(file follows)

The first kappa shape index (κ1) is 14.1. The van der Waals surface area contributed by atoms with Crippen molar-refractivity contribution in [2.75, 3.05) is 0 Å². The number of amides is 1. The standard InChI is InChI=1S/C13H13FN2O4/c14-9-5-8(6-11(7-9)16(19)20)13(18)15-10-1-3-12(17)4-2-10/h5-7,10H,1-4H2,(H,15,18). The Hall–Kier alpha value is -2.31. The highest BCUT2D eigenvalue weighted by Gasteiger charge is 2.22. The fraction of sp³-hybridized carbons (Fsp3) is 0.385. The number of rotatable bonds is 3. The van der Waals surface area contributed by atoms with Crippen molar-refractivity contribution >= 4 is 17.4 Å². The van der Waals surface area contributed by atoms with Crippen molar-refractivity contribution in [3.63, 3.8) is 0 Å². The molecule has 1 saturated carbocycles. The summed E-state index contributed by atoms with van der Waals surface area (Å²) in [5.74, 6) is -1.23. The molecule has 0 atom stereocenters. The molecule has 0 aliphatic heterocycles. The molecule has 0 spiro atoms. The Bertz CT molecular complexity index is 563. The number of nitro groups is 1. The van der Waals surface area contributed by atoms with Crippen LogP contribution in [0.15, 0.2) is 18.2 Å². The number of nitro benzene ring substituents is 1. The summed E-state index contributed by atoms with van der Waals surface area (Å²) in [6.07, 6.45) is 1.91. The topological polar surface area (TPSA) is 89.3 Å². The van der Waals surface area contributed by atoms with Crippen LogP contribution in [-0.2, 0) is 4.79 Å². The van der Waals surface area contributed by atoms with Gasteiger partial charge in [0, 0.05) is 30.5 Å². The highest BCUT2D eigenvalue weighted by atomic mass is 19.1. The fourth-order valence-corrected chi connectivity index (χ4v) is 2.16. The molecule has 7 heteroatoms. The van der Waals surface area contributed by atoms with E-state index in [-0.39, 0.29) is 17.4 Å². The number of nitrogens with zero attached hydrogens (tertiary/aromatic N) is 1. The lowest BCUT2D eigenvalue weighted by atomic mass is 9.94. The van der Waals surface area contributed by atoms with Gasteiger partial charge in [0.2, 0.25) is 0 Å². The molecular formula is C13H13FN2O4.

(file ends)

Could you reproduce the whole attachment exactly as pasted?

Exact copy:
The first kappa shape index (κ1) is 14.1. The van der Waals surface area contributed by atoms with Crippen molar-refractivity contribution in [2.75, 3.05) is 0 Å². The number of amides is 1. The standard InChI is InChI=1S/C13H13FN2O4/c14-9-5-8(6-11(7-9)16(19)20)13(18)15-10-1-3-12(17)4-2-10/h5-7,10H,1-4H2,(H,15,18). The Hall–Kier alpha value is -2.31. The highest BCUT2D eigenvalue weighted by Gasteiger charge is 2.22. The fraction of sp³-hybridized carbons (Fsp3) is 0.385. The number of rotatable bonds is 3. The van der Waals surface area contributed by atoms with Crippen molar-refractivity contribution >= 4 is 17.4 Å². The van der Waals surface area contributed by atoms with Crippen molar-refractivity contribution in [3.63, 3.8) is 0 Å². The molecule has 1 saturated carbocycles. The summed E-state index contributed by atoms with van der Waals surface area (Å²) in [5.74, 6) is -1.23. The molecule has 0 atom stereocenters. The molecule has 0 aliphatic heterocycles. The molecule has 0 spiro atoms. The Bertz CT molecular complexity index is 563. The number of nitro groups is 1. The van der Waals surface area contributed by atoms with Crippen LogP contribution in [0.15, 0.2) is 18.2 Å². The number of nitro benzene ring substituents is 1. The summed E-state index contributed by atoms with van der Waals surface area (Å²) in [6.07, 6.45) is 1.91. The topological polar surface area (TPSA) is 89.3 Å². The van der Waals surface area contributed by atoms with Crippen LogP contribution in [-0.2, 0) is 4.79 Å². The van der Waals surface area contributed by atoms with Gasteiger partial charge in [0, 0.05) is 30.5 Å². The highest BCUT2D eigenvalue weighted by atomic mass is 19.1. The fourth-order valence-corrected chi connectivity index (χ4v) is 2.16. The molecule has 7 heteroatoms. The van der Waals surface area contributed by atoms with E-state index in [-0.39, 0.29) is 17.4 Å². The number of nitrogens with zero attached hydrogens (tertiary/aromatic N) is 1. The lowest BCUT2D eigenvalue weighted by atomic mass is 9.94. The van der Waals surface area contributed by atoms with Gasteiger partial charge in [0.2, 0.25) is 0 Å². The molecular formula is C13H13FN2O4.